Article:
Bitcoin has transformed the Way the Philippines Expatriates Send Money to Their Country

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Bitcoin has transformed the Way the Philippines Expatriates Send Money to Their Country

When on June 29, Philippines-based Bitcoin exchange Coins.ph launched its remittance service, SendMoney.ph, the large number of the Philippines expatriates felt relieved. The much needed services came to help them send money to their people in the country easily and considerably at lower charges than the other options available.

The reports claim that the service targets the $24.7 billion market for remittances in the Philippines, which trails behind only China and India in volume. Thus, it is not just the workers of the Philippines that are going to benefit from Bitcoin but some other countries with huge pool of workers living and working outside that can benefit from Bitcoin.

While the remittance industry represents additional and significant revenue opportunity for Coins.ph, its co-founder and CEO Ron Hose has several other plans. For instance, he is also considering Filipinos working overseas – a large group of people dubbed overseas foreign workers (OFWs) – that SendMoney.ph may help.

Talking to media professionals he says that his company saw overseas foreign workers paying anywhere from five percent to 25 percent to send money home with companies like Western Union and Moneygram. He informs that in such transactions their relative in the Philippines loses $10 on a $100 transaction, that’s equivalent to two to three days of work.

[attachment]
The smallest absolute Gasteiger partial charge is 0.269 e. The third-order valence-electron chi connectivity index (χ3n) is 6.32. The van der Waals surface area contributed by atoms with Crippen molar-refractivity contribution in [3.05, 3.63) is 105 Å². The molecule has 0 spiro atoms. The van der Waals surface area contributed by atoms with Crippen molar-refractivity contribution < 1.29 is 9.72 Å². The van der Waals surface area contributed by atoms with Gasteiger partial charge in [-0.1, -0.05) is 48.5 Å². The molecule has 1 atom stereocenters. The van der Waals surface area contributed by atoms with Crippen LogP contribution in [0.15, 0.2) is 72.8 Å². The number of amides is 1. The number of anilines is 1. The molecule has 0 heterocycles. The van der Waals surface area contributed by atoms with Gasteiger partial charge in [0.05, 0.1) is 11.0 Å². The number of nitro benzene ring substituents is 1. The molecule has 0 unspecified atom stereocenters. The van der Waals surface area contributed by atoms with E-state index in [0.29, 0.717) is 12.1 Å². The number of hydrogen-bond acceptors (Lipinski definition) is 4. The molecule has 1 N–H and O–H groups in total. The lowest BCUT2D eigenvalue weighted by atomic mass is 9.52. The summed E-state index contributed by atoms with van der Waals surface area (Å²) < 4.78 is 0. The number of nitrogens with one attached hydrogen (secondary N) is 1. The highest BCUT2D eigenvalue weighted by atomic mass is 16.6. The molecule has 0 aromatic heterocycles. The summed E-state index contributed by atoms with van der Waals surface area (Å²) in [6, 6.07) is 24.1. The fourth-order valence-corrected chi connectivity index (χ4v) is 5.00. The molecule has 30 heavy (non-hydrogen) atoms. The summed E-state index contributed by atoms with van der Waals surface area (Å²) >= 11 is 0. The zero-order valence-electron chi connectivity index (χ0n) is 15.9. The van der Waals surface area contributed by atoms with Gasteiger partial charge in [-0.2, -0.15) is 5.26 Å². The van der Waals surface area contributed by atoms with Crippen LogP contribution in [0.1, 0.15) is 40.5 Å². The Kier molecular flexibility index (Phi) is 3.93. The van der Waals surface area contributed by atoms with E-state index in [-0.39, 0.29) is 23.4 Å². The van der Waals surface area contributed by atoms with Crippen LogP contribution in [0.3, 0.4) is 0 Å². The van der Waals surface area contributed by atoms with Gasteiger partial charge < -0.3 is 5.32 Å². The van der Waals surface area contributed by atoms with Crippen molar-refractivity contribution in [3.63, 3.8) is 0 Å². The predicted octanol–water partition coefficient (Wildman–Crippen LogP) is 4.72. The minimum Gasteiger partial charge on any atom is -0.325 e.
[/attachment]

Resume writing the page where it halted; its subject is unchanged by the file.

When he thought for other options Bitcoin came close to the solution. He says that with Bitcoin he can do it cheaper and solve a real pain as his company allows these overseas workers to send cash from anywhere in the world using Bitcoin and have their relatives in the Philippines get the money via a bank deposit for no fee.

Customer-Centric User-Friendly Solution for Workers and Their Relatives

Additionally, as his company does door-to-door delivery charging just 80 to 120 PhP fee, which is US$1.83 to $2.75, or via pick-up at one of their partner retail locations 50 PhP fee; US$1.15 in the Philippines, it still a huge saving for the workers and their relatives. The national economy that depends a lot on the remittances will also benefit from such an arrangement.

Interestingly, his company has seen tremendous scope and partially huge success when he says that the early signs are promising. According to him the company already had customers that were using its Bitcoin exchange informally to remit money by selling Bitcoin, so it knew there was demand.

To contact the reporter of this story: Deepak Tiwari at deepak@forexminute.com

  • Yakov Kofner

    Deepak, “has transformed” usually means a fundamental difference between “before” and “after” states… but the article doesn’t contain any revenue numbers to prove this point, why?

    The article includes misleading numbers for Western Union and MoneyGram’s fees (see attached for correct ones or check our app for other options: https://www.SaveOnSend.com) – average OFW pays much less and that number will continue declining due to a non-bitcoin competition.